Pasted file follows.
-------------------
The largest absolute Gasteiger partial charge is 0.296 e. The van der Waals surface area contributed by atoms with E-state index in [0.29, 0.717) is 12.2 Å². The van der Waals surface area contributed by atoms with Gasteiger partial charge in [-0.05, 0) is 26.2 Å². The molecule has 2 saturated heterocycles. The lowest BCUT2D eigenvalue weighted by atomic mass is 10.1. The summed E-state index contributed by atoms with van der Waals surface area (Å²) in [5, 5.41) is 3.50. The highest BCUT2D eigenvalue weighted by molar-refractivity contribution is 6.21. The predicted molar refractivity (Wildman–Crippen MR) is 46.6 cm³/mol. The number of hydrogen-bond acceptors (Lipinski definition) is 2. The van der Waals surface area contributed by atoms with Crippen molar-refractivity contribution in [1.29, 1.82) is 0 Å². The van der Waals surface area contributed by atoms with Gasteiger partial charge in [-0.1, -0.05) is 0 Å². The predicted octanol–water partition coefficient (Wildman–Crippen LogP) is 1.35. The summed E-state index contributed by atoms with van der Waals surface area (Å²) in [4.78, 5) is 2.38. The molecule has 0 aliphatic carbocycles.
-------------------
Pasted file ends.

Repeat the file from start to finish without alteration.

The largest absolute Gasteiger partial charge is 0.296 e. The van der Waals surface area contributed by atoms with E-state index in [0.29, 0.717) is 12.2 Å². The van der Waals surface area contributed by atoms with Gasteiger partial charge in [-0.05, 0) is 26.2 Å². The molecule has 2 saturated heterocycles. The lowest BCUT2D eigenvalue weighted by atomic mass is 10.1. The summed E-state index contributed by atoms with van der Waals surface area (Å²) in [5, 5.41) is 3.50. The highest BCUT2D eigenvalue weighted by molar-refractivity contribution is 6.21. The predicted molar refractivity (Wildman–Crippen MR) is 46.6 cm³/mol. The number of hydrogen-bond acceptors (Lipinski definition) is 2. The van der Waals surface area contributed by atoms with Crippen molar-refractivity contribution in [1.29, 1.82) is 0 Å². The van der Waals surface area contributed by atoms with Gasteiger partial charge in [-0.1, -0.05) is 0 Å². The predicted octanol–water partition coefficient (Wildman–Crippen LogP) is 1.35. The summed E-state index contributed by atoms with van der Waals surface area (Å²) in [4.78, 5) is 2.38. The molecule has 0 aliphatic carbocycles.